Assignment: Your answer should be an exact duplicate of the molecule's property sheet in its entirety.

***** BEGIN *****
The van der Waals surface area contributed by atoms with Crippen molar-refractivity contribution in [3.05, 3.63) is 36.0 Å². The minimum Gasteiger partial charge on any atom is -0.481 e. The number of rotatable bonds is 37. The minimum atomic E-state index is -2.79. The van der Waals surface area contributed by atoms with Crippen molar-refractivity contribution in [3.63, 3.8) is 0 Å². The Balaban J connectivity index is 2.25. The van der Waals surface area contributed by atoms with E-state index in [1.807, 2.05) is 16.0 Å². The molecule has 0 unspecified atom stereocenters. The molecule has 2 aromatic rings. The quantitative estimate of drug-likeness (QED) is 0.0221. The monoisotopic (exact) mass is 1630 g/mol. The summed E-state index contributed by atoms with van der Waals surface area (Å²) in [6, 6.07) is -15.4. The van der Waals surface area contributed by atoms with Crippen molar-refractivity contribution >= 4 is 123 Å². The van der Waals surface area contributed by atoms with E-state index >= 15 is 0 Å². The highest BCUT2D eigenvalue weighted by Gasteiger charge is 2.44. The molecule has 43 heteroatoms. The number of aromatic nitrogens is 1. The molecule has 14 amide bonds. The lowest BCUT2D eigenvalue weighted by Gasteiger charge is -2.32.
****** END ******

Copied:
The van der Waals surface area contributed by atoms with Crippen molar-refractivity contribution in [3.05, 3.63) is 36.0 Å². The minimum Gasteiger partial charge on any atom is -0.481 e. The number of rotatable bonds is 37. The minimum atomic E-state index is -2.79. The van der Waals surface area contributed by atoms with Crippen molar-refractivity contribution in [3.63, 3.8) is 0 Å². The Balaban J connectivity index is 2.25. The van der Waals surface area contributed by atoms with E-state index in [1.807, 2.05) is 16.0 Å². The molecule has 0 unspecified atom stereocenters. The molecule has 2 aromatic rings. The quantitative estimate of drug-likeness (QED) is 0.0221. The monoisotopic (exact) mass is 1630 g/mol. The summed E-state index contributed by atoms with van der Waals surface area (Å²) in [6, 6.07) is -15.4. The van der Waals surface area contributed by atoms with Crippen molar-refractivity contribution >= 4 is 123 Å². The van der Waals surface area contributed by atoms with E-state index >= 15 is 0 Å². The highest BCUT2D eigenvalue weighted by Gasteiger charge is 2.44. The molecule has 43 heteroatoms. The number of aromatic nitrogens is 1. The molecule has 14 amide bonds. The lowest BCUT2D eigenvalue weighted by Gasteiger charge is -2.32.